I think it was at the end of the second week that I decided to introduce new legislation – the kids had to work. And I want to pretend that it was an emergency, that I had no other choice, that desperate times and desperate measures, and it’s not like the United Nations Human Rights Council even exists in this timeline.
But this was my post-apocalyptic dystopia, those kids were selfishly consuming rations with zero contribution to the economy, and in The People’s Republic In Name, Perhaps, If Not Necessarily In, Like, Actual Reality But Don’t Tell Them That, this sort of egregious exploitation of the system was entirely unacceptable to the administrative committee. Fun was cancelled forever, and those unproductive brats were invested with purpose and extended shifts to make up for, you know, industrial accidents. GLORY TO THE PEOPLE’S REPUBLIC AND ME, ITS DICTATOR VERY DEMOCRATICALLY-ELECTED REPRESENTATIVE, AS VOTED BY ALSO ME.
My citizens were… less impressed, however, and by the second week or so, I had problems. It wasn’t that they were dissenting, not exactly, because the consequences of non-compliance with the rules – as instituted by other recent constitutional amendments – were unambiguous about this kind of thing. Instead, these guys were going with much more subtle political subversions. Like dropping dead. Now, I’m not stupid, and the implications of this were obvious. Maybe using corpses as fertiliser wasn’t the most compelling or clever use of public opinion control, but hanging them in the streets for the crows to peck at wasn’t even an optional tech research subject, for some reason. I guess crows are extinct in the game or whatever. That’s Frostpunk’s fault, not mine.
So, like, fake news, but about a week on from that, my presidential term was abruptly and unexpectedly ended. And unless you’ve got backup saves, Frostpunk is game over when it’s game over, and apparently I was much too confident in my policies to have backup saves. The People’s Republic In Name, Perhaps, If Not Necessarily In Like, Actual Reality But Don’t Tell Them That got rekt, and I had to restart the game. That was, uh, the first time. Not the last.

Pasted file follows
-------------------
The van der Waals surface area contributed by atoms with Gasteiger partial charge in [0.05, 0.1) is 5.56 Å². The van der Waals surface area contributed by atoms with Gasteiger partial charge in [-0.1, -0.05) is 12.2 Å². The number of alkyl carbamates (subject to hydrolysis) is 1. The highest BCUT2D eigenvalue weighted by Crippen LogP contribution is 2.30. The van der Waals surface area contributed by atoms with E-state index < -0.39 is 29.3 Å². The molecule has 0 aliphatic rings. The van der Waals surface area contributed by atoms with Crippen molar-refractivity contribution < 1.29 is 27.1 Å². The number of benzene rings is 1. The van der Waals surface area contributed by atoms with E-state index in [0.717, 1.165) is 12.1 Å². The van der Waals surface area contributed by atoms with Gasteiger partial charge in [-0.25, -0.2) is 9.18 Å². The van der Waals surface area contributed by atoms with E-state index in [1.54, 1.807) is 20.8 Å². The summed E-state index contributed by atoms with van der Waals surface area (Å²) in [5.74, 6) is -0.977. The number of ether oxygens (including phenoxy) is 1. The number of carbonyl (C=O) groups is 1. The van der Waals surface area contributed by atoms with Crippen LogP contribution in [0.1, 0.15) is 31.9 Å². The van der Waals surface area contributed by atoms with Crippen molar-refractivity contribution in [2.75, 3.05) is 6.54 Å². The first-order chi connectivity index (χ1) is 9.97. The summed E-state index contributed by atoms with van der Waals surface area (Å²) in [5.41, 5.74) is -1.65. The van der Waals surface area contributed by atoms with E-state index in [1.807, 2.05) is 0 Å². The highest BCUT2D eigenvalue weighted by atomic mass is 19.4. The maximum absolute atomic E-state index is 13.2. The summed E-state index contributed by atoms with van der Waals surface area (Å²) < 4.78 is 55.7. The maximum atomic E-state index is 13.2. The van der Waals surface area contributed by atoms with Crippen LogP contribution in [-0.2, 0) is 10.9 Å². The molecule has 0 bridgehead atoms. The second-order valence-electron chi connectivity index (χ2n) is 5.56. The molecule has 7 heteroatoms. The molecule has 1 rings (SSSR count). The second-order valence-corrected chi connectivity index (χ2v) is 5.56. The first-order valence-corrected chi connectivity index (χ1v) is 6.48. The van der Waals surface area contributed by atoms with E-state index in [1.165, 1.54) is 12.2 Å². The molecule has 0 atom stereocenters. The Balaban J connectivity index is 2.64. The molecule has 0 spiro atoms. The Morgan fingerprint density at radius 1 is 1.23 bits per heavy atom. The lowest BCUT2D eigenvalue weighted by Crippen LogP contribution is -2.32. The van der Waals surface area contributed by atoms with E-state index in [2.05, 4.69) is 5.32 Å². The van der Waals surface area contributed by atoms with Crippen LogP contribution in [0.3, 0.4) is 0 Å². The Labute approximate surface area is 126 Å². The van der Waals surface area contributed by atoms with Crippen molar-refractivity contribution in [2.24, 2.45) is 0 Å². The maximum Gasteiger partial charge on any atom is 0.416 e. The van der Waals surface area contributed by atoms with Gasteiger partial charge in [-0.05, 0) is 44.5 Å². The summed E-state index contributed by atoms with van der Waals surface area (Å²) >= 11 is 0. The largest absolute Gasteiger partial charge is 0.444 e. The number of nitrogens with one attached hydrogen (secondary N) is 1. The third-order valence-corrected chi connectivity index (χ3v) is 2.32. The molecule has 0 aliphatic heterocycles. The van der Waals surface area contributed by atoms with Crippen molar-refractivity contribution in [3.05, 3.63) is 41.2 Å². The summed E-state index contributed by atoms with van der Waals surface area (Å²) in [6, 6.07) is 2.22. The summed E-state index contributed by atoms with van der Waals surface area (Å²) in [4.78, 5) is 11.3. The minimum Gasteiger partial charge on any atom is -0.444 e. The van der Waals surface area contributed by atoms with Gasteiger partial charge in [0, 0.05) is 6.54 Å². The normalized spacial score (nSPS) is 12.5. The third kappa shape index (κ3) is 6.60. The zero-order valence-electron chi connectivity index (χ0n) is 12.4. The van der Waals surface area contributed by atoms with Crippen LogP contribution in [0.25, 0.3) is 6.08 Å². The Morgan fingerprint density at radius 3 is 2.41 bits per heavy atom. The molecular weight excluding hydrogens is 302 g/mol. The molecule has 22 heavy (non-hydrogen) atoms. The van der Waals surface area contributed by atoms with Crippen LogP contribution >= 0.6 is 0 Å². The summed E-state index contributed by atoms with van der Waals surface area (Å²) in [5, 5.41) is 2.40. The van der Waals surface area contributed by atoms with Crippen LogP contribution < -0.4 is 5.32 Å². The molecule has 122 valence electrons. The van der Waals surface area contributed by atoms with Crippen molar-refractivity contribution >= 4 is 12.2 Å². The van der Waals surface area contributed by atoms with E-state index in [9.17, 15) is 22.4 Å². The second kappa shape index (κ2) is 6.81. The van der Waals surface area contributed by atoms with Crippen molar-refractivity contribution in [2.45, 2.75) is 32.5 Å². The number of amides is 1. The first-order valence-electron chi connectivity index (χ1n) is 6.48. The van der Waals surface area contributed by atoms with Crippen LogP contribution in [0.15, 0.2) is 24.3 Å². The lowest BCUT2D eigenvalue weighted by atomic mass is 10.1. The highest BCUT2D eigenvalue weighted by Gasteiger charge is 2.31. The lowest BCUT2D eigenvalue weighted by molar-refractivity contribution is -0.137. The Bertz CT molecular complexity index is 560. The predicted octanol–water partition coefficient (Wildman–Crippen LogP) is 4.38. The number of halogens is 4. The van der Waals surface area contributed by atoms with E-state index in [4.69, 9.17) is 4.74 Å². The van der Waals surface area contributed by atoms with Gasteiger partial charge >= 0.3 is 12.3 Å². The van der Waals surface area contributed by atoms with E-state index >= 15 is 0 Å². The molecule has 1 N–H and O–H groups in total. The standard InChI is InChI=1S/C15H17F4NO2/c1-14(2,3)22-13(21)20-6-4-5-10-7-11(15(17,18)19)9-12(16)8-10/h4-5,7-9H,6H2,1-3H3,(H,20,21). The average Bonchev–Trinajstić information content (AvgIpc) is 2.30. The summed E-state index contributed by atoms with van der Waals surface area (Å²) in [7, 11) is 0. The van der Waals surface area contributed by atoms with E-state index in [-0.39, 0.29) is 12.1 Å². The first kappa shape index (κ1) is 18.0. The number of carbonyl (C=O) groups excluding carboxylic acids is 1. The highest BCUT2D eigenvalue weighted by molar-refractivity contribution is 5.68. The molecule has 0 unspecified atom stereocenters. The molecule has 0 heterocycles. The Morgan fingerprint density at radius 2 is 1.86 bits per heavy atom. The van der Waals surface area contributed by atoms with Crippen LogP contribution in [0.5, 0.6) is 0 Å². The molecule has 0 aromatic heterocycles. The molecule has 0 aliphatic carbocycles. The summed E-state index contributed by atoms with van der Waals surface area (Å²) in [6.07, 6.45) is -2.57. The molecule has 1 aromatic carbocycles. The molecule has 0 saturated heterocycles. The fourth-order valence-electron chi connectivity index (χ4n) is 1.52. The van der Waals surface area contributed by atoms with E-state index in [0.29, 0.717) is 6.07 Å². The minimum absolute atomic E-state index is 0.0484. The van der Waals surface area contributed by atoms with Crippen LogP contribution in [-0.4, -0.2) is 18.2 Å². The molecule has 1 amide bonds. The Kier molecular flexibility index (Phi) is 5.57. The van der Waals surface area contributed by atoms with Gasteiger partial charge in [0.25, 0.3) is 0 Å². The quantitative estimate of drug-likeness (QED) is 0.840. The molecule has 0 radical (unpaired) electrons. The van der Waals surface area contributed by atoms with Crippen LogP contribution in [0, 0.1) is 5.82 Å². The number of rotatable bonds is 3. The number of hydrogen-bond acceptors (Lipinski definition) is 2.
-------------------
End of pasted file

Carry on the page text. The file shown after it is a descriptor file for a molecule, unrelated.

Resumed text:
Despite some recognisable genre conventions from games like SimCity and the Anno series, Frostpunk is a unique mix of them with some innovations of its own. It’s 1886 and subsequent to a climate catastrophe and mass exodus from Victorian London, you must establish, build up, and manage a new colony in a frozen wasteland. With increasingly limited resources and constantly decreasing morale, this is no simple prospect – and although totalitarian protocols like those described above can (and should) prevail, impulsive mistakes could mean the difference between a win and a loss. It took me three tries to even finish the game’s opening mission. Awkward.
But I kept trying. Frostpunk’s fundamental mechanics are not obtuse, and failure is a result of bad choices in the moment and consistent incompetence. Okay, mostly consistent incompetence. I’m not one of those players who plans ahead, and the child labour thing would probably have been excused if I’d constructed more coal mines. Kids love coal mines.
Frostpunk was originally launched on PC in 2018, but the console version has been revised to accommodate controllers, an ever-precarious proposition in game design that has, in this case, worked out. The controls are intuitive and responsive, and interaction with units and buildings is just “sticky” enough to help without accidentally breaking things. It’s impossible to replicate the precision of a mouse and keyboard on console, but this is about as close as it gets. The UI is complex and initially somewhat intimidating for gamers like me who don’t play much on PC, but that’s an inherent feature of strategy games, not Frostpunk’s console adaptation.
From a technical perspective, the game presented no performance issues on Xbox One X, pushing out a consistent 30 frames per second (or more?) with no visual glitches or other significant bugs. Developer 11 Bit Studios – previously responsible for the comparably bleak survival sim The War of Mine – has done a very commendable job optimising Frostpunk for console.
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